“Architecture and design are the two specialisations* that I had read Lego were looking for.”
After his degree, Mr Jiwa’s path to Lego briefly swerved, but only ever included jobs that were relevant to master building.
“I’ve done a bit of carpentry, designing and building cubby houses for children. I also used to teach incursions, which is where you go into schools and teach activities,” he said.
PLAY IS FOR EVERYONE
The Lego Play Well Report 2018 found that 95 per cent of parents believe play is essential for a child’s wellbeing* and is a vital* educational tool. Unfortunately, many adults don’t play as often.
“As we grow up, I think that we lose sight of the value of our imagination and our ability to play,” Mr Jiwa said.
The Legoland Discovery Centre strongly promotes play for all ages.
Currently working on a top-secret project, Mr Jiwa said most of his working day was spent playing with Lego.
“I build and play with Lego every day. It’s not just about children. I think everyone needs to keep playing and not stop,” he said.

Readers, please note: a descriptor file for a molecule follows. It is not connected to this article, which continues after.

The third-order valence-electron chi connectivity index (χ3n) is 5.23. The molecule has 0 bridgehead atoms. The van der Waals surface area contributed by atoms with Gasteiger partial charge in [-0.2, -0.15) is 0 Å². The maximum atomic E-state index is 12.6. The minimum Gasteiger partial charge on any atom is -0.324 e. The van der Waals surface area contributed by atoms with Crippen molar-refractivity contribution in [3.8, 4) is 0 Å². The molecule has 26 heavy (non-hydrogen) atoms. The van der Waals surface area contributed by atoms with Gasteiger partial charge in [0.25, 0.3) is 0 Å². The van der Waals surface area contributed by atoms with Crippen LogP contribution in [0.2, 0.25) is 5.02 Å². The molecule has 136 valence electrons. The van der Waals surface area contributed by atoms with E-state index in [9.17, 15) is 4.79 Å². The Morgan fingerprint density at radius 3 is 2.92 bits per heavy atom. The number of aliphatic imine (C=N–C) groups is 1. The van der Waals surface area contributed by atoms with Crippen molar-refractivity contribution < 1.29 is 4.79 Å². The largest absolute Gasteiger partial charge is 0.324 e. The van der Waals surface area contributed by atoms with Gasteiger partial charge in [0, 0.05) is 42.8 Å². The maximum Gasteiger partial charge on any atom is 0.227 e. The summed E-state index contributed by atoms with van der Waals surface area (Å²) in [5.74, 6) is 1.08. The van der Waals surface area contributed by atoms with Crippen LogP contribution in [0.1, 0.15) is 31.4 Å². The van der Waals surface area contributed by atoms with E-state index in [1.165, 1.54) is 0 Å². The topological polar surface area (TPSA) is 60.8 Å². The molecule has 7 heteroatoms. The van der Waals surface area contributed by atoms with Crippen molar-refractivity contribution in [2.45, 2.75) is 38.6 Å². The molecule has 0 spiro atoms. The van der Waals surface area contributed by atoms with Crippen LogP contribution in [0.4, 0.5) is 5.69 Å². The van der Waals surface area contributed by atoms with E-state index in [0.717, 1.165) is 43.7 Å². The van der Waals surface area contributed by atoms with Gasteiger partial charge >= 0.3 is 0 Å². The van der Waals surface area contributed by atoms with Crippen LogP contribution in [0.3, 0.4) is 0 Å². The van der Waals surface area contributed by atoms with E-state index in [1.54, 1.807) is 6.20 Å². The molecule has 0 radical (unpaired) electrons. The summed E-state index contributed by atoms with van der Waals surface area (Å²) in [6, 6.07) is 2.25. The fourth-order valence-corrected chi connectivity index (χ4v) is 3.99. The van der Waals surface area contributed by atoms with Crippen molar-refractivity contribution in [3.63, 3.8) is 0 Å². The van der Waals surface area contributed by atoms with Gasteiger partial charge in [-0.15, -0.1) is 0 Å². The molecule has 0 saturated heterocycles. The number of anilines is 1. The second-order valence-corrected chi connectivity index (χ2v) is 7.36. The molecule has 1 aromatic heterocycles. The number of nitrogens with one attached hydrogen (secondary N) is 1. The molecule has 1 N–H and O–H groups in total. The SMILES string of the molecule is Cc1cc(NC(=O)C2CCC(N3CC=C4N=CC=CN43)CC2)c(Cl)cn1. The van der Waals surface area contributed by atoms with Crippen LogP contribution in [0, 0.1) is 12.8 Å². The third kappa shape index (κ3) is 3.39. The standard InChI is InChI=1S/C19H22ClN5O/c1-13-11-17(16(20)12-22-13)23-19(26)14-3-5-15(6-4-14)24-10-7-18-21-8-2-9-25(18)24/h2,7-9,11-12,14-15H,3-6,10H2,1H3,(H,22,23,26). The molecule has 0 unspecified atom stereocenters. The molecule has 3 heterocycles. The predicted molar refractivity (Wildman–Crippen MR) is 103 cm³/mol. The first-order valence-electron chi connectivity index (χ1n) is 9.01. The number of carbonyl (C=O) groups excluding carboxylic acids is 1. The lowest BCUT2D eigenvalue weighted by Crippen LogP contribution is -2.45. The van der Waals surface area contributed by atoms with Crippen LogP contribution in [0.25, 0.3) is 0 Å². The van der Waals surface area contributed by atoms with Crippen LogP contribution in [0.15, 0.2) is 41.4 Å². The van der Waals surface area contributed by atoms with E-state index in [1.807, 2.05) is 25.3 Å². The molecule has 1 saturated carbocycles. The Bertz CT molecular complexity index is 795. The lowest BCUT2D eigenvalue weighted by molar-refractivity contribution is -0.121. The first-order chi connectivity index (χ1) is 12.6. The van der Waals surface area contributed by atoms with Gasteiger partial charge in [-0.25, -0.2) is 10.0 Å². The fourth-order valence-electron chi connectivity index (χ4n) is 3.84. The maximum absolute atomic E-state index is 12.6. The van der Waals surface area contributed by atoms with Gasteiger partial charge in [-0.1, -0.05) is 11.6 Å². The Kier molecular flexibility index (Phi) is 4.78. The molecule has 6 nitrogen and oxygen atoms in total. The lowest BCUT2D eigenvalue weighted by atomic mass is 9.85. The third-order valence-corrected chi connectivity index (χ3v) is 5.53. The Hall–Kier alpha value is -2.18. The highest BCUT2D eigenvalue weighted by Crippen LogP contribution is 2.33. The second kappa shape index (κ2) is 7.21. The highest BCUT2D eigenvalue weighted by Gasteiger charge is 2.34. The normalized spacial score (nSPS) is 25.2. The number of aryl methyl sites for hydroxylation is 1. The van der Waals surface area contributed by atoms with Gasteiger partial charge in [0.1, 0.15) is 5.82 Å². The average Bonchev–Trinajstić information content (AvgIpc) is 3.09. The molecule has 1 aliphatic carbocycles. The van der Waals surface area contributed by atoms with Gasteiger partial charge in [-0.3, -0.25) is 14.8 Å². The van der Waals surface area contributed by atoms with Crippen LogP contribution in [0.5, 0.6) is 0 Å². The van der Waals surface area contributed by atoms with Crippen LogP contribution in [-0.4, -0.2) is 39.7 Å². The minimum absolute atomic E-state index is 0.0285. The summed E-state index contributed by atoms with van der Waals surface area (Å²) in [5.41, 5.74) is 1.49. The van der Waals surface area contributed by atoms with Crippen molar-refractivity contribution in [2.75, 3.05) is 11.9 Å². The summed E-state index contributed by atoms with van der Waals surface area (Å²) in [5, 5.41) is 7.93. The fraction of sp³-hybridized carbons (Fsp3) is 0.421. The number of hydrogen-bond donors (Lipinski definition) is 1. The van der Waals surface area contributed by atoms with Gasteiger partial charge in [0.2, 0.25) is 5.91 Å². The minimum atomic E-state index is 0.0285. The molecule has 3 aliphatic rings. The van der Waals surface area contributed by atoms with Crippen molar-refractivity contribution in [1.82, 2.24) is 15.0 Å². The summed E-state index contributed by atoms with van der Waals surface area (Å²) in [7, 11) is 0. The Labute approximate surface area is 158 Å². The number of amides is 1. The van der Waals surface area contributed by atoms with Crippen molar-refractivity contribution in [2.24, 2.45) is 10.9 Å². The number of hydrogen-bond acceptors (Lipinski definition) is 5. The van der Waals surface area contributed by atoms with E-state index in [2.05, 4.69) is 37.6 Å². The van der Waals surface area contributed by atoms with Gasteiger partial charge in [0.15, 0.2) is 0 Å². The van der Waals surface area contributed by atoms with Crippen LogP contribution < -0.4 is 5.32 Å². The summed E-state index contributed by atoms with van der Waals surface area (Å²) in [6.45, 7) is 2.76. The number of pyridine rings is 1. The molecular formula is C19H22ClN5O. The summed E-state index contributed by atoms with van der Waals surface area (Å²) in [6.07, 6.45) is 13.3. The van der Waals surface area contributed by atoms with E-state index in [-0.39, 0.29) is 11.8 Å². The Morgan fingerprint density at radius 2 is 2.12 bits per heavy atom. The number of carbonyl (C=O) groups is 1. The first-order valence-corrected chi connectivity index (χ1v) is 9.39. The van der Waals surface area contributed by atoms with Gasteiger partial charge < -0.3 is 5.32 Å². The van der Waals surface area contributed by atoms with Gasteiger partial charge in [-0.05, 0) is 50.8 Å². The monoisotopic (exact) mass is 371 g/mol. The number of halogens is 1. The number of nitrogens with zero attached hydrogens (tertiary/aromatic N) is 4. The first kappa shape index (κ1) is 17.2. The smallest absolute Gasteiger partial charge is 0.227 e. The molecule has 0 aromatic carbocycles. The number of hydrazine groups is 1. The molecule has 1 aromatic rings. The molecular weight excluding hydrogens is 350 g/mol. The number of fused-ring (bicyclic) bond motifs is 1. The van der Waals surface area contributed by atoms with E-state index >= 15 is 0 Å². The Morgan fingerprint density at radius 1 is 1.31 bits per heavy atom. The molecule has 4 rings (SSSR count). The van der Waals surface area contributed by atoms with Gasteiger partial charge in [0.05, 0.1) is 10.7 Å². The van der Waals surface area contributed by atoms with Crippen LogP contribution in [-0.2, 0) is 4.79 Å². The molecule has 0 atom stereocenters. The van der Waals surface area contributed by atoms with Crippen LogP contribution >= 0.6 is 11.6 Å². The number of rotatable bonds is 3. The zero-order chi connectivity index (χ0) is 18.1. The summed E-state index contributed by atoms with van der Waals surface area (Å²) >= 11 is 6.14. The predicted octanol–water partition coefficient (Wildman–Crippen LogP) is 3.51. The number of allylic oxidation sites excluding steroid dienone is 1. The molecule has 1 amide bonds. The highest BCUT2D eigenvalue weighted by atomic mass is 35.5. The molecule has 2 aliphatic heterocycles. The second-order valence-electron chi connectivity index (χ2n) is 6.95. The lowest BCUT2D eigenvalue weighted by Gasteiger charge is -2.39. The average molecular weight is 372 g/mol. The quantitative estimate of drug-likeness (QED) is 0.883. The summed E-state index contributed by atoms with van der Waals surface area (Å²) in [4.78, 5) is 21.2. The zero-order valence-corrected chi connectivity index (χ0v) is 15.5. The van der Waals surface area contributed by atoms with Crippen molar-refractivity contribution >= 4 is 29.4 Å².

“Kids love to bend or break the rules if they can.
“They really do embrace* their imaginative side, which I think is so valuable for parents and adults to be reminded of.
“For kids and adults alike, playing and learning together are really vital.”
- lair: secret or private place
- catalogued: listed and described
- wavered: be undecided between two things
- ambitions: strong desires to achieve things
- reassuring: helps someone get over their doubts or worries
- specialisations: areas or skills that you concentrate on and become really good at
- wellbeing: state of being comfortable, healthy and happy
- vital: absolutely necessary
- embrace: accept willingly and enthusiastically
- Where was he, age 6, when he first thought about Lego as a career?
- In the study, what percentage of parents believed play was essential for children?
- What did Kieran study at university?
- What else has he done as a job?
- What does Kieran do at work every day?
LISTEN TO THIS STORY
1. The Ultimate Career